Immediately upon becoming the biggest party Sinn Fein also dropped its long standing practice of making up names for the Deputy First Minister post to emphasise the (factually true) equality of the two offices. For years it used various titles for Deputy First Minister — Martin McGuinness, O’Neill’s predecessor, called himself “Joint First Minister”. When Stormont returned in January 2020 after Sinn Fein’s three-year boycott of the devolved institutions, they started to refer to O’Neill as “Joint Head of Government.” Now the biggest party, it turns out it does actually matter. Michelle O’Neill is “First Minister.” Insisting it does at precisely the point of becoming the largest party tells you everything — this was about getting digs in, about asserting an Irish nationalist ascendancy over Northern Irish unionism. And it did this at the same time as also insisting it was Donaldson and unionism who were being sectarian.

All of this went largely unchallenged by local journalists (the only substantial pushback against it that I have seen came recently in the Belfast Telegraph) and other virtuous observers of Northern Irish politics from near and far. Many said not a word against it. The burden of proof was disgustingly put on unionism. It was for it to show the unfounded accusation was actually unfounded. Not, you know, on those making it. More, unionists were told they had it coming for boycotting the Executive. What did they expect to happen? Think “strategically”, it was exhorted. Not, you know, upbraiding Irish nationalism for being sectarian.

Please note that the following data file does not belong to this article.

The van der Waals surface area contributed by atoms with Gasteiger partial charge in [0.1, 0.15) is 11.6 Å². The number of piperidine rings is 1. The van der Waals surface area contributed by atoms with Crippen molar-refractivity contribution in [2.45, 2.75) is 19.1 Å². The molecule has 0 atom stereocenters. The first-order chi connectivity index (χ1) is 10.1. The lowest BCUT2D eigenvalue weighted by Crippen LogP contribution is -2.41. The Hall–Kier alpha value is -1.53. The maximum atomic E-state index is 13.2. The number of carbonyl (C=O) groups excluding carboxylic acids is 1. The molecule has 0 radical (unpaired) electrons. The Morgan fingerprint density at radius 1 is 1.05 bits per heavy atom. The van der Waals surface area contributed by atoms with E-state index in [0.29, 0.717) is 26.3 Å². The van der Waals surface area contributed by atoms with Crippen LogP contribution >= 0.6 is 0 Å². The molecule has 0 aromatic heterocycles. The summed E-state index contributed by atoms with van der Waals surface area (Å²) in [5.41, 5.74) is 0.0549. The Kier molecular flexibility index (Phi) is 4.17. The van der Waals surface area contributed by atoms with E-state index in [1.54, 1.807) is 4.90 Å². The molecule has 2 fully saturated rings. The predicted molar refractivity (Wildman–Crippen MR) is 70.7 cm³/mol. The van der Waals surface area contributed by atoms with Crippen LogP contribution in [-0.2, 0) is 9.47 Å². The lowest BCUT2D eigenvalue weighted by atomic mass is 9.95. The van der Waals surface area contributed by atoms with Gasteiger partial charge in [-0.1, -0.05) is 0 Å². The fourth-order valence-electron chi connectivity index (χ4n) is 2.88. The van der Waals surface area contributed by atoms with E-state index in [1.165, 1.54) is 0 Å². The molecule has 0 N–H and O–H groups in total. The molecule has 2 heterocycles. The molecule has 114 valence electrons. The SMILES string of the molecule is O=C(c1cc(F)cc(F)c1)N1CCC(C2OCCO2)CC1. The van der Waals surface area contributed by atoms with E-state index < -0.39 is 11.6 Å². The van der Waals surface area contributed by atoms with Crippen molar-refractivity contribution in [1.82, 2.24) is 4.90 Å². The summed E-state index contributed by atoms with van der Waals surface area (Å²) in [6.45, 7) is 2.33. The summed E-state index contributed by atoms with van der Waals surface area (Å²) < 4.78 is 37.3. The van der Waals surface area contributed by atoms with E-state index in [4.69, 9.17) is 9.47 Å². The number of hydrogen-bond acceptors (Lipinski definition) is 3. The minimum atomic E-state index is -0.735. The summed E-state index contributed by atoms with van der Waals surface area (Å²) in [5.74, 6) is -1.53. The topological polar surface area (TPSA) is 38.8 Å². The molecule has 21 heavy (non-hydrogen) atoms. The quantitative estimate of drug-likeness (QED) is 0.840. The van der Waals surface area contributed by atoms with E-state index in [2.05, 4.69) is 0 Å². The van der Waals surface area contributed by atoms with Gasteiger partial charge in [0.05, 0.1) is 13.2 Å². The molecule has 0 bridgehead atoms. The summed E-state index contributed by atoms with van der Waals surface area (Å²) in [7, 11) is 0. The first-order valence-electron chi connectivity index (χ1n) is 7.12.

Let me dell on a particular recent example. In early January, following a failed attempt to elect a new speaker due to the DUP’s ongoing opposition, Michelle O’Neill, self-styling as “First Minister for all”, again took the opportunity to assert the stumbling block was really unionism’s problem with Irish nationalism. She did so on the basis of “everything being in place” (a protocol deal, more funding for the devolved institutions). What else could it be could?

We now know how grossly cynical and vile this was. We’ve seen the protocol deal between the DUP and the government that has led to re-formation of the Executive. We know it might be something but we also know it doesn’t come close to addressing even the practical issues of the sea border let alone the DUP’s “seven tests”. O’Neill knows this too. She’s known it for months. In December she knew it would be a very hard sell within the DUP and to its voters more broadly. She knew when she implied Donaldson’s real issue was sectarianism. But she said it anyway.

Playing with and stoking sectarian prejudices in Northern Ireland is deeply irresponsible and slurring unionists as sectarian bigots is not only irresponsible but wrong. Today we have heard from Irish nationalists in the Assembly about how it wants a “new Ireland”. We have heard from the First Minister that she is so “for all”. Yet the evidence of the past twenty months shows how hollow these words are in how easily, knowingly and cynically Irish nationalism has indulged in petty sectarian politics for perceived political gain. It also shows how few people will notice it let alone point it out, though it is clear for all to see.